How is No. 1 Alabama vulnerable? Let us count the ways
To the extent he allows himself to enjoy anything, Nick Saban must be enjoying this week as much as any in a long time. For once, he’s not even bothering to pretend otherwise: On Wednesday, he showed up to a press conference — typically stern, businesslike affairs, except on the days Saban opts to vent his frustration with the media at large — in such an uncharacteristically good mood that he saw fit to open the proceedings with a joke. (A tried-and-true, decades-old dad joke, yes, but nevertheless: Unmistakably a joke.) By Saban standards, he was almost giddy.
And why not? For the first time in what seems like a very long time, there are legitimate doubts this week about the extent of his team’s invincibility.
Alabama remains unbeaten, of course, one of only three major-conference teams that still boasts a ‘0’ in the loss column, and is still riding the wave of a 24-game conference winning streak dating to September 2015. It remains firmly entrenched at the top of both major polls and the weekly Playoff rankings. But the Crimson Tide are also coming off their most harrowing outing of the season, a 31-24 scare at Mississippi State in which they trailed in the fourth quarter for the first time all year, and which validated Saban’s repeated warnings about the danger of complacency, aka “rat poison.” According to ESPN, more people tuned in to watch the narrow escape than any other game on any cable network this year, breaking the monotony of by-the-book blowouts whose outcome was never in doubt. For many viewers, it was the first Alabama game since the season opener against Florida State that seemed worth watching at all.
In retrospect, the close call in Starkville also recast Bama’s other competitive, four-quarter games this season as the rule against quality opponents rather than the exception. Against the three best teams they’d faced prior to Mississippi State — Texas A&M, LSU, the healthy version of Florida State — the offense looked ordinary, failing to reach 28 points or 400 total yards in all three games. LSU held the Tide to one of their worst offensive rushing performances of the past five years, while also delivering the best rushing performance against Alabama’s defense since the 2014 Playoff loss to Ohio State. Mississippi State’s ground game fared even better, grinding out 172 yards, three rushing touchdowns (most by an opposing offense in the Saban era), and an 18-minute advantage in time of possession.
And while none of the above is enough to knock Bama from its perennial perch in the polls, taken as a whole it has dealt a serious blow to the aura of inevitability that surrounded the first two-thirds of the season. In Vegas, the point spread for next weekend’s winner-take-all showdown with Auburn dropped by a full touchdown overnight, from Alabama -10 to Alabama -3, reflecting both the Crimson Tide’s lackluster showing at MSU as well as the eye-opening beatdown Auburn just put on their East Division doppelgänger, Georgia. Beyond the Iron Bowl, there are significant questions (some mounting skepticism, even) about the Tide’s potential to sustain a Playoff run at the end of a season that has yet to present them with a remotely Playoff-worthy opponent. As the stakes rise, so does the uncertainty.
For a coach like Saban, who thrives in the gap between greatness and perfection — and who will not hesitate to exploit media skepticism for motivation, even if he has to invent it out of thin air — that presents an ideal scenario for keeping his team hungry and focused as the season approaches its climax. For the rest of us, it begs the question: Is Alabama, the unquestioned front runner from day one, really vulnerable down the stretch? Or are we just grasping at straws for the sake of a little drama in the absence of a viable challenger? We’ll find out soon enough. For now, after months of marveling at Bama’s routine dominance, here are five reasons the answer could be the former (really):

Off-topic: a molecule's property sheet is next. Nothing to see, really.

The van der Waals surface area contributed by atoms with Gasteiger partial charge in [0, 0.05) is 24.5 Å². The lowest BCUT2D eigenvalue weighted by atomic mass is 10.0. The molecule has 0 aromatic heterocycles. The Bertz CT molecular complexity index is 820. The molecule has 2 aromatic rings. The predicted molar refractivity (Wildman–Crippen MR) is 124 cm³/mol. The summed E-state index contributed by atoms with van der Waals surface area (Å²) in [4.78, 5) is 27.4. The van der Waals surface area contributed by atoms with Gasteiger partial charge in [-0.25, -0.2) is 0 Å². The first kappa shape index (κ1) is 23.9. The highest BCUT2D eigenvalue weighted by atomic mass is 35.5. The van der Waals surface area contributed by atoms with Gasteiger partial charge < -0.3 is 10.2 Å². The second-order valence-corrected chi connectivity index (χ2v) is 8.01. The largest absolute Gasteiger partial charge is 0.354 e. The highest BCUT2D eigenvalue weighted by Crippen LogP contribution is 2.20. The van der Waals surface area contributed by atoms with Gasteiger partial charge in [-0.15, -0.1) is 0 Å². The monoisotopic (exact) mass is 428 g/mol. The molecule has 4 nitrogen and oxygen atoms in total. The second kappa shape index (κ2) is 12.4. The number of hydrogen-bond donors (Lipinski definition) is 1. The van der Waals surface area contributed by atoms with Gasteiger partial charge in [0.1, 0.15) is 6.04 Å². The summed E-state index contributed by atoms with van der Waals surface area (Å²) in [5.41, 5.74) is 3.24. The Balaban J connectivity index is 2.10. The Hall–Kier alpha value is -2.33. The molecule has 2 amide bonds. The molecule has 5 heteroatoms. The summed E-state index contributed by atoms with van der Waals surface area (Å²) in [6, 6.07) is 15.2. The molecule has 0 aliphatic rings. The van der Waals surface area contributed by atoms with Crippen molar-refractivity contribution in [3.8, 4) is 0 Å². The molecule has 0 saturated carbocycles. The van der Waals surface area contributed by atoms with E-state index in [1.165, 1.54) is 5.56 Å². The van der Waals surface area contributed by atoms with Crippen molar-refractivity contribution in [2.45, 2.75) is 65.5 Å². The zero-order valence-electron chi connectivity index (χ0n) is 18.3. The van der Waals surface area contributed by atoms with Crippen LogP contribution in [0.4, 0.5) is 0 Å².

1. The Injury Struggle is Real. Saban’s teams, like all teams, have dealt with significant injuries before. But the string of bad luck Alabama has faced this year at linebacker, specifically, is beginning to look like a real issue. On the outside, the Crimson Tide have played virtually the entire season without a pair of edge rushers, Christian Miller and Terrell Lewis, who were both expected to take on prominent roles until they went down with biceps and elbow injuries, respectively, in the season-opening win over FSU. On the inside, they’ll be forced to play the rest of the way without sophomore Mack Wilson (foot) or senior Shaun Dion Hamilton (knee), both of whom suffered season-ending injuries against LSU. Hamilton, in particular, is a returning starter from 2016 who led the LB corps in tackles before his injury and served as one of the veteran leaders on the field who made sure everyone was on the same page.
In Alabama’s case, the general assumption is that there will always be enough blue-chip athletes on hand to plug in without much noticeable drop off from the starters, and in the past that’s largely proven to be true. (Although the absence of All-SEC safety Eddie Jackson was certainly felt in last year’s championship loss to Clemson.) But that much attrition at one position is bound to leave any lineup thin. Hamilton’s replacements against Mississippi State, Keith Holcombe and Dylan Moses, took much of the blame for the Bulldogs’ slow but steady success running between the tackles — especially Holcombe, who offered little resistance on either of Mississippi State’s first two touchdown runs (both of them coming right up the gut) and on the third was left grasping at air in pursuit of MSU quarterback Nick Fitzgerald.
Moses, a true freshman, played sparingly off the bench in Starkville but might be in line for his first career start Saturday against Mercer; he and Holcombe are listed as co-starters at MIKE. Elsewhere, the SAM linebacker spot will be manned by a former walk-on, Jamey Mosley, who has started three games this season (against Fresno State, Colorado State, and Arkansas) but has yet to transcend his identity as C.J. Mosley’s little brother. With Hamilton out, the only remaining linebacker who would have had any chance to sniff the starting lineup on any previous defense under Saban is senior Rashaan Evans.